Submitted by George Herming on Fri, 04/10/2015 - 11:34
Communities across the Solomon Islands will be better able to construct and maintain their own water systems with the support of 27 newly trained Construction Supervisors from government and non-government organisations in all nine provinces.
The Construction Supervisors have just completed a course on how to teach community members or ‘caretakers’ how to maintain their water systems. This includes caretaker roles for both men and women, who may be responsible for flushing out a dam after heavy rain, repairing pipes, replacing washers and taps as needed or cleaning the area around the tap stand.
The course was held from 23 to 27 March 2015 at the Christian Outreach Centre of the International Network of Churches at Balasuna village and included participants from all non-government organisations working in rural water, sanitation and hygiene (RWASH) in the country (ADRA, World Vision, Caritas, Red Cross, Live & Learn, and the Rural Development Program).
In addition to creating a pool of skilled caretaker trainers in every province, the program has also now developed and tested a training course for community caretakers.
The training course included practical experience of delivering caretaker training in village settings. Construction Supervisor teams delivered caretaking training in Koleasi, Veravoulu, and Papangu villages.
On the first day of the caretaker training the men were trained, including a walk to a nearby dam to assess any faults at the dam and along the pipeline, and skills training on how to repair broken pipes. On the second day, female caretakers were trained on how to replace washers and taps and how to clean and maintain the tap stand area.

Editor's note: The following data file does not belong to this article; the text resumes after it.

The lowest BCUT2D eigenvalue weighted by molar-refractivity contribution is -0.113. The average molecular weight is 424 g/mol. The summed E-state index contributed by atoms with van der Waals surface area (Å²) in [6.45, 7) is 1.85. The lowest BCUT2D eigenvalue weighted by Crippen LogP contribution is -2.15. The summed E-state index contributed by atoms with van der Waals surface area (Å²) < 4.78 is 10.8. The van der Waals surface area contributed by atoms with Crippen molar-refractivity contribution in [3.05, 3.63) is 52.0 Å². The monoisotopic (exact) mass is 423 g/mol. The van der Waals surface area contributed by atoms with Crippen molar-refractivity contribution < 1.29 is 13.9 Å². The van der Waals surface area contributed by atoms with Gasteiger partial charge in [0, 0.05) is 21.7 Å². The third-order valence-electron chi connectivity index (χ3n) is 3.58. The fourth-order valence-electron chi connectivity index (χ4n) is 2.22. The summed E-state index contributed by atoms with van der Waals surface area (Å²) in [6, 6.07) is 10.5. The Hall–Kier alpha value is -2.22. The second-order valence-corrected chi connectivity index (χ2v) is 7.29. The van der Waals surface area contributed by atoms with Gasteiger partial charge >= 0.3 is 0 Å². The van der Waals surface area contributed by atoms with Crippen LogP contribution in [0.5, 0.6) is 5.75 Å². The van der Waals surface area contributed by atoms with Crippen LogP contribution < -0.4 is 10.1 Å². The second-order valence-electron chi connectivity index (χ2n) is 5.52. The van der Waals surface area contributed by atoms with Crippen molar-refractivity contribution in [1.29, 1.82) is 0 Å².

The communities loved the training and really appreciated the new skills they received. For example, many people in the community wanted to learn how to replace a washer and the tap – and the caretakers and communities expressed a strong interest in using the new skills to maintain their systems. In all three villages, the caretakers then repaired several leaking taps and broken pipeline sections with the help of the Construction Supervisors.
‘This activity gave communities a fresh kick-start for doing their own maintenance and the satisfaction of seeing their water system working again. Everyone found the process very exciting!’ said MHMS WASH Training Coordinator, Leonard Olivera.
‘Now we need to build on this momentum to create a strong system for community maintenance – providing caretaker training, tools to do the work, and follow-up coaching and monitoring to support the community caretakers to use their new skills.
‘We are also motivating communities to collect their own funds so they can pay for spare parts to repair their systems,’ said Mr Olivera.
This course was the third in a series of four courses for government and NGO staff that are developing community water supply, sanitation and hygiene. From 30th -31st March, the MHMS Environmental Health Division had run the final course in the training program – a two day course for WASH Engineers held at the Ministry of Health and Medical Services.